If we’re in an age where their names aren’t quite enough to sell a film to general audiences — and yes, we seem to be long way from the days when a film’s poster could simply proclaim “Cruise Kidman Kubrick” — then that’s the failing (or, dare I say it, the dumbening) of contemporary audiences, not the filmmakers.

Read the rest here.

→ 29 Comments Tags: , , , , , , , | Filed in: Daily

29 responses so far

  • 1 7-03-2009 at 11:59 am

    Mark Kratina said...

    Add Robert Redford to the list of directors who could probably sell a film by just his name- I’m pretty sure he had final cut say as well.

    Now…………… probably not.

  • 2 7-03-2009 at 12:05 pm

    Guy Lodge said...

    Really? Redord’s name sure didn’t do much for “The Milagro Beanfield War.”

    As for now, yeah, “Lions for Lambs” speaks for itself.

  • 3 7-03-2009 at 12:16 pm

    red_wine said...

    I would never call Scorsese an auteur, sure his films have a certain style, but for me(and many other people) writing your own movies is extremely important, it has to be a personal expression. That does leave Hitchcock in a grey area, but I could recognize a Hitchcock film only by looking at the actress’s costume. Besides, for me atleast, Scorsese’s output this decade has been sub-par.

    I would say PTA is the greatest auteur working today along with the others you mentioned. But what with the general trend towards a ever-widening cleft between critics and audiences(Transformers 2 being the most stinging example), auteurs opening movies on their own is something we might never see again. I know Up & Star Trek were both critical as well as commercial hits, but the appetite for critically-acclaimed auteurish dramas would be considerably lesser than critically-acclaimed blockbusters.

    Allen was great once but his movies today are woeful compared to the late 70’s and the 80’s.

    There are still some auteurs today, Wai, Hou, etc but they can only thrive on critical acclaim and approval from film lovers of a more serious disposition.

  • 4 7-03-2009 at 12:19 pm

    Chad Hartigan said...

    A similar argument is made about the death of the movie star. Will Smith aside, are they really worth the $20 mil they demand anymore. And the reason that star and director names aren’t what they used to be is simple to me. Sequels, remakes, adaptations.

    Moviegoers have always gravitated towards what’s familiar and what’s comfortable. Anything with a built in fanbase. Used to be that the only thing providing that familiarity was the actor or director involved. Yes, there have been sequels for decades but not like today. And TV remakes, reboots, video game adaptations etc. There’s dozens of ways for audiences to feel comfortable with the choice of spending $10 and actors and directors are merely one of them.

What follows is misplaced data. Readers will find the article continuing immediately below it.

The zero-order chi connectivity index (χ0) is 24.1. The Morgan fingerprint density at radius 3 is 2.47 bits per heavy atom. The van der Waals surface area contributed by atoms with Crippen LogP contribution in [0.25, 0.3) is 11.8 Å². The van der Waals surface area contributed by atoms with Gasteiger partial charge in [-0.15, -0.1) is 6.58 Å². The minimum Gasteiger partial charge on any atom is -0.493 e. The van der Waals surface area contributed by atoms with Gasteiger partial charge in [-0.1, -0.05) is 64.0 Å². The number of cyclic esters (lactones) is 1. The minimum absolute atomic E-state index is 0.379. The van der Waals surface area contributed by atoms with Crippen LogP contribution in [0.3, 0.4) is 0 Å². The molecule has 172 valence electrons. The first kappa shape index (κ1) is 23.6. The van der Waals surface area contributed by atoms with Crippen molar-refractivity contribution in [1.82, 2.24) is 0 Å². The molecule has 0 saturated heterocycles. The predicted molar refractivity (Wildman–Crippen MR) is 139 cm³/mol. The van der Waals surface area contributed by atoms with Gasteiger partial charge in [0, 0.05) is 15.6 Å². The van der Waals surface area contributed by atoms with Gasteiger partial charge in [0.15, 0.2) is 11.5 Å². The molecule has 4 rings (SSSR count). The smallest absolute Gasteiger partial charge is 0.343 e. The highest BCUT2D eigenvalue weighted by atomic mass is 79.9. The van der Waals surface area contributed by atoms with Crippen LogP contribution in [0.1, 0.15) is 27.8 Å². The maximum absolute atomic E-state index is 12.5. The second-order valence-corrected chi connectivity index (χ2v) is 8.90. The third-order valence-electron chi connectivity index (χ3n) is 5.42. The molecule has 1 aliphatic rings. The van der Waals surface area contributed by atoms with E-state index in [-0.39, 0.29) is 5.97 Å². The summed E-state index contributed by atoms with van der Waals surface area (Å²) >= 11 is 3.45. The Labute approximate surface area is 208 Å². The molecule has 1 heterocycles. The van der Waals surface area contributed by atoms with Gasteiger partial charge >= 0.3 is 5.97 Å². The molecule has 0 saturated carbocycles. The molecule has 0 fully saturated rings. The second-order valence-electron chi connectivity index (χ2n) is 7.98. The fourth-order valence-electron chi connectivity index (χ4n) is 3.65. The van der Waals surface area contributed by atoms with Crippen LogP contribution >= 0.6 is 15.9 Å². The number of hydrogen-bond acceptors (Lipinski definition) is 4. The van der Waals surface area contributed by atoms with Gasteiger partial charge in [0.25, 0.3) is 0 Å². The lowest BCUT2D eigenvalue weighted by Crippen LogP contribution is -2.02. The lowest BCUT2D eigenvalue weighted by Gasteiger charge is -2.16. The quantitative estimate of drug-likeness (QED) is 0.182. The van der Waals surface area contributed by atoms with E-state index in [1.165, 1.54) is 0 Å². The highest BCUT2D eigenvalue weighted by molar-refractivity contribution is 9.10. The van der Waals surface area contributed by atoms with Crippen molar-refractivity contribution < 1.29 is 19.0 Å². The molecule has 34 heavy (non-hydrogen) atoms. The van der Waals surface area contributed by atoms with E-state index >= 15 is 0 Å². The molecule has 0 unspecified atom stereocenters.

• 5 7-03-2009 at 12:20 pm

    Chad Hartigan said...

    I don’t think you need to write your own films to be considered an auteur. Can anyone deny that every frame of every Michael Bay film isn’t definitively stamped with his signature and voice?

  • 6 7-03-2009 at 12:21 pm

    Guy Lodge said...

    Red_Wine: Scorsese actually has co-writing credit on a couple of his films. But the definition of an auteur is, as you say, nebulous. It’s certainly not as simple as: writer-director = auteur.

  • 7 7-03-2009 at 12:22 pm

    James D. said...

    Clint Eastwood, perhaps?

  • 8 7-03-2009 at 12:22 pm

    Jonathan Spuij said...

    I believe the advent of the summer blockbuster more or less killed the auteur. People became less interested in story or style and more interested in more of the same every year (hell, every weekend) during summer. Popular cinema simply changed and for some reason people also developed an unhealthy aversion against foreign subtitled films, or is this something that has always been a barrier?

  • 9 7-03-2009 at 12:23 pm

    Jonathan Spuij said...

    As much as I admire Clint, I wouldn’t see him as an auteur. He’s simply an extremely versatile director.

  • 10 7-03-2009 at 12:38 pm

    red_wine said...

    Guy: Yes I know writer-director isn’t auteur. But it does take away from it. Scorsese is a more like a director-for-hire, he does have some pet projects but he doesn’t originate the idea on all of his projects. An auteur(the director as an artist like author or painter), I would like to believe, wants to say/express something or present a certain idea before his audience. And off late, he’s been doing pretty regular stuff, nothing wrong with it though.